Buru is one of the South Maluku (Moluccas) islands, a remote location largely untouched by western influence.
Ingenuity and determination are required in order to visit Buru, as ethnic violence, spectacularly unreliable transport and government travel restrictions make travel to this island both difficult and dangerous.
Like some other Maluku islands, Buru traditionally grew cloves, and this lucrative crop was also a source of trouble for Buru, as it was fought over by the Makassarese and Dutch East India Company in the 17th century, and when the Dutch East India Company won, they oppressed the locals, including forcibly relocating thousands of them. Direct rule by the Dutch government, which started in the early 1700s, was not as repressive as the Dutch East India Company had been.
The Japanese occupied the island during World War II, and it was subjected to Allied bombing. Following the war, Buru remained under Dutch influence and then was part of the Republic of South Moluccas, which was not recognized and considered secessionist by the Indonesian authorities, who considered all of the former Dutch East Indies to rightly belong to the newly independent country of Indonesia. It took six months before the Indonesian Army emerged victorious, and Buru was integrated into Indonesia in 1950.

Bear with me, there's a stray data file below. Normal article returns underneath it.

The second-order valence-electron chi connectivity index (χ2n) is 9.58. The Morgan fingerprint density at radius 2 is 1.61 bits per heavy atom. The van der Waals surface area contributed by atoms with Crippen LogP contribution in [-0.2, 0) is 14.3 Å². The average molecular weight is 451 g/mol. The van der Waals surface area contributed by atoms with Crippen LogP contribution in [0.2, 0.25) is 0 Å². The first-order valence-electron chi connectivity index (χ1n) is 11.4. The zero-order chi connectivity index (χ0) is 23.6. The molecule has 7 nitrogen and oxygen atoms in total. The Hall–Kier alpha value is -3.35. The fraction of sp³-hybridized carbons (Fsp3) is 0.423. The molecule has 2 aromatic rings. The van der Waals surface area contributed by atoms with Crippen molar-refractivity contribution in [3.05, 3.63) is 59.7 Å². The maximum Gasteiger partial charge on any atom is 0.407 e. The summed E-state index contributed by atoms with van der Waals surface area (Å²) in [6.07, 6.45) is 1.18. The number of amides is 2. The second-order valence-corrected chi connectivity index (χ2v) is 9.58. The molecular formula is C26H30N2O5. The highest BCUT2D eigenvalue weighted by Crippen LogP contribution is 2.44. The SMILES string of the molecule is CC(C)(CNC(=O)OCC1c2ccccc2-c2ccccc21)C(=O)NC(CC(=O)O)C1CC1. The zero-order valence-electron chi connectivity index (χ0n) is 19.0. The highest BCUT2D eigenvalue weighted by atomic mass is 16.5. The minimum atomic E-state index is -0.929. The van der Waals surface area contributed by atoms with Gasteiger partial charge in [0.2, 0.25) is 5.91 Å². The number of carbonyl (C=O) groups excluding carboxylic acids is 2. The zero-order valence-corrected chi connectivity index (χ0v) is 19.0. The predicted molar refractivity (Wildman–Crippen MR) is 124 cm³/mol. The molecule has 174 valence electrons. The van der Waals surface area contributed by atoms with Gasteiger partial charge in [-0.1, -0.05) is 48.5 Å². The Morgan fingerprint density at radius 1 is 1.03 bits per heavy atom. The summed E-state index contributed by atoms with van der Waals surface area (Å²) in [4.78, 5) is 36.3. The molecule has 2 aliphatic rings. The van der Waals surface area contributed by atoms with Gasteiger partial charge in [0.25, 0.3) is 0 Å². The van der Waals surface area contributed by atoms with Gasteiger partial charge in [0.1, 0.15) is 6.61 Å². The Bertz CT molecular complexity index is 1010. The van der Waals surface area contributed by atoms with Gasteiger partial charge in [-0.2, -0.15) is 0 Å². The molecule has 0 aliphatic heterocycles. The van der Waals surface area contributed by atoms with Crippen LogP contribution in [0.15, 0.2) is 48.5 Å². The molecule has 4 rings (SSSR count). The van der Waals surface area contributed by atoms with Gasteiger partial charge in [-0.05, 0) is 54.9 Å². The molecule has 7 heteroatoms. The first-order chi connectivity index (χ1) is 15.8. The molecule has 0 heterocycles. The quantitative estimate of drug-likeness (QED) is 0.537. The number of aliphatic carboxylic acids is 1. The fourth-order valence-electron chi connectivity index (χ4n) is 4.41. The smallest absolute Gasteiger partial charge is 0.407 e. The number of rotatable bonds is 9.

General Sukarno worked to develop Buru, but after General Suharto took power in 1967, Buru was used as a penal colony by the Suharto dictatorship for many years, with thousands of political prisoners sent there without trial, such that the name "Buru" became synonymous with political repression in Indonesia during the 1960s and 1970s. However, at the same time that it served as the Indonesian equivalent of the Gulag, the native people of Buru continued to live there.
Buru today no longer has penal colonies, and the economy remains primarily based on agriculture.